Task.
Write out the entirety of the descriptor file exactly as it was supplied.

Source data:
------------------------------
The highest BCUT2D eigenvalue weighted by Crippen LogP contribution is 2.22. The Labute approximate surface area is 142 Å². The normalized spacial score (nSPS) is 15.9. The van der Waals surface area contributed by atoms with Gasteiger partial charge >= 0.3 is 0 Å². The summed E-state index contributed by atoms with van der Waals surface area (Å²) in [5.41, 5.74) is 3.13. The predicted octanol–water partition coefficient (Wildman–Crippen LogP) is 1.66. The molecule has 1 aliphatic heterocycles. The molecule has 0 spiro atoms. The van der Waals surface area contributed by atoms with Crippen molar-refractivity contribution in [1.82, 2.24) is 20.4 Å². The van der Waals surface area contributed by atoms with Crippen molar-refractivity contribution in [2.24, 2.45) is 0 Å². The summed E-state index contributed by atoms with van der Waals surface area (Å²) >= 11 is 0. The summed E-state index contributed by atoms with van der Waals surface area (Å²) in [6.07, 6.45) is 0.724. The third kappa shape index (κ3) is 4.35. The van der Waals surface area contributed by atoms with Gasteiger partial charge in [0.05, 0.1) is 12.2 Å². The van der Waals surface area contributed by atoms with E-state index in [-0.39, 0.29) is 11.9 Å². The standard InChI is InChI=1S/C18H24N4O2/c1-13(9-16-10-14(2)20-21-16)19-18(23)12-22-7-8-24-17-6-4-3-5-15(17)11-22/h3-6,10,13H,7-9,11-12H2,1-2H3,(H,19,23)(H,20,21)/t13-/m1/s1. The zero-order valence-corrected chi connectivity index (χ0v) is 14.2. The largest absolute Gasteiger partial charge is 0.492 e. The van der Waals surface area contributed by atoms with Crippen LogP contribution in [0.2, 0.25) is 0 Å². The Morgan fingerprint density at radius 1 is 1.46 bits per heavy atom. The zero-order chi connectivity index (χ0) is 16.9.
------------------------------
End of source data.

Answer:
The highest BCUT2D eigenvalue weighted by Crippen LogP contribution is 2.22. The Labute approximate surface area is 142 Å². The normalized spacial score (nSPS) is 15.9. The van der Waals surface area contributed by atoms with Gasteiger partial charge >= 0.3 is 0 Å². The summed E-state index contributed by atoms with van der Waals surface area (Å²) in [5.41, 5.74) is 3.13. The predicted octanol–water partition coefficient (Wildman–Crippen LogP) is 1.66. The molecule has 1 aliphatic heterocycles. The molecule has 0 spiro atoms. The van der Waals surface area contributed by atoms with Crippen molar-refractivity contribution in [1.82, 2.24) is 20.4 Å². The van der Waals surface area contributed by atoms with Crippen molar-refractivity contribution in [2.24, 2.45) is 0 Å². The summed E-state index contributed by atoms with van der Waals surface area (Å²) >= 11 is 0. The summed E-state index contributed by atoms with van der Waals surface area (Å²) in [6.07, 6.45) is 0.724. The third kappa shape index (κ3) is 4.35. The van der Waals surface area contributed by atoms with Gasteiger partial charge in [0.05, 0.1) is 12.2 Å². The van der Waals surface area contributed by atoms with E-state index in [-0.39, 0.29) is 11.9 Å². The standard InChI is InChI=1S/C18H24N4O2/c1-13(9-16-10-14(2)20-21-16)19-18(23)12-22-7-8-24-17-6-4-3-5-15(17)11-22/h3-6,10,13H,7-9,11-12H2,1-2H3,(H,19,23)(H,20,21)/t13-/m1/s1. The zero-order valence-corrected chi connectivity index (χ0v) is 14.2. The largest absolute Gasteiger partial charge is 0.492 e. The van der Waals surface area contributed by atoms with Crippen LogP contribution in [0.2, 0.25) is 0 Å². The Morgan fingerprint density at radius 1 is 1.46 bits per heavy atom. The zero-order chi connectivity index (χ0) is 16.9.